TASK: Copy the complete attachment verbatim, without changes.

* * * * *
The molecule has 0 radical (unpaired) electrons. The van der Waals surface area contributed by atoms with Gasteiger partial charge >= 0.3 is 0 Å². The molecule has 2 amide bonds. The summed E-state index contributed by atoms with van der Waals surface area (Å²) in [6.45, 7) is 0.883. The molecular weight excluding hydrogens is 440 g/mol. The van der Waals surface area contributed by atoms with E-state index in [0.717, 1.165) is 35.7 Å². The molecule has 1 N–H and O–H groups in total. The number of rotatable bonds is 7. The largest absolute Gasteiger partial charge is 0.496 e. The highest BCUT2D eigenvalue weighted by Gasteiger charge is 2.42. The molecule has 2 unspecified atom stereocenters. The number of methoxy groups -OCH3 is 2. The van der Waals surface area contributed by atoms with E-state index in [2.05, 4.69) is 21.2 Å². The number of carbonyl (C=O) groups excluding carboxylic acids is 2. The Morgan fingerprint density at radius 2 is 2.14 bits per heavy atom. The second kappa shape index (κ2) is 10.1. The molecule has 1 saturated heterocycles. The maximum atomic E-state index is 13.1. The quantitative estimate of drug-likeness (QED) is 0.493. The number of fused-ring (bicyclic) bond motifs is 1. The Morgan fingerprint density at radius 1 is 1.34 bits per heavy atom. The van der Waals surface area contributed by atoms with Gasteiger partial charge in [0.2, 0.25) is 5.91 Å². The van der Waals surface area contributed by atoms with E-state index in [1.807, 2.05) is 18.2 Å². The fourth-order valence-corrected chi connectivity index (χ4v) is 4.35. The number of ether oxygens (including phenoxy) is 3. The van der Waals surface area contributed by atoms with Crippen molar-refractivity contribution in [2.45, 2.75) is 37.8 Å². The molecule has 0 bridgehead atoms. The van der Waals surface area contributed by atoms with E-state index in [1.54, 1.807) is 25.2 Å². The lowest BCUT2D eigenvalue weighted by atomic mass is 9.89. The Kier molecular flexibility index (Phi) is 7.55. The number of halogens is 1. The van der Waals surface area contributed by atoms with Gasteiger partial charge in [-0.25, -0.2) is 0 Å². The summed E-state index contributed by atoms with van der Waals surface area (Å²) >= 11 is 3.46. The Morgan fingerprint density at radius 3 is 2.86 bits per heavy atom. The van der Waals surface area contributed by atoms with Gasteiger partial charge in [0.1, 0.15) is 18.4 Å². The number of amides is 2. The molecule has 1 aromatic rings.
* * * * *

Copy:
The molecule has 0 radical (unpaired) electrons. The van der Waals surface area contributed by atoms with Gasteiger partial charge >= 0.3 is 0 Å². The molecule has 2 amide bonds. The summed E-state index contributed by atoms with van der Waals surface area (Å²) in [6.45, 7) is 0.883. The molecular weight excluding hydrogens is 440 g/mol. The van der Waals surface area contributed by atoms with E-state index in [0.717, 1.165) is 35.7 Å². The molecule has 1 N–H and O–H groups in total. The number of rotatable bonds is 7. The largest absolute Gasteiger partial charge is 0.496 e. The highest BCUT2D eigenvalue weighted by Gasteiger charge is 2.42. The molecule has 2 unspecified atom stereocenters. The number of methoxy groups -OCH3 is 2. The van der Waals surface area contributed by atoms with E-state index in [2.05, 4.69) is 21.2 Å². The number of carbonyl (C=O) groups excluding carboxylic acids is 2. The Morgan fingerprint density at radius 2 is 2.14 bits per heavy atom. The second kappa shape index (κ2) is 10.1. The molecule has 1 saturated heterocycles. The maximum atomic E-state index is 13.1. The quantitative estimate of drug-likeness (QED) is 0.493. The number of fused-ring (bicyclic) bond motifs is 1. The Morgan fingerprint density at radius 1 is 1.34 bits per heavy atom. The van der Waals surface area contributed by atoms with Gasteiger partial charge in [0.2, 0.25) is 5.91 Å². The van der Waals surface area contributed by atoms with E-state index in [1.807, 2.05) is 18.2 Å². The fourth-order valence-corrected chi connectivity index (χ4v) is 4.35. The number of ether oxygens (including phenoxy) is 3. The van der Waals surface area contributed by atoms with Crippen molar-refractivity contribution in [2.45, 2.75) is 37.8 Å². The molecule has 0 bridgehead atoms. The van der Waals surface area contributed by atoms with E-state index in [1.54, 1.807) is 25.2 Å². The lowest BCUT2D eigenvalue weighted by atomic mass is 9.89. The Kier molecular flexibility index (Phi) is 7.55. The number of halogens is 1. The van der Waals surface area contributed by atoms with Gasteiger partial charge in [-0.25, -0.2) is 0 Å². The summed E-state index contributed by atoms with van der Waals surface area (Å²) >= 11 is 3.46. The Morgan fingerprint density at radius 3 is 2.86 bits per heavy atom. The van der Waals surface area contributed by atoms with Gasteiger partial charge in [0.1, 0.15) is 18.4 Å². The number of amides is 2. The molecule has 1 aromatic rings.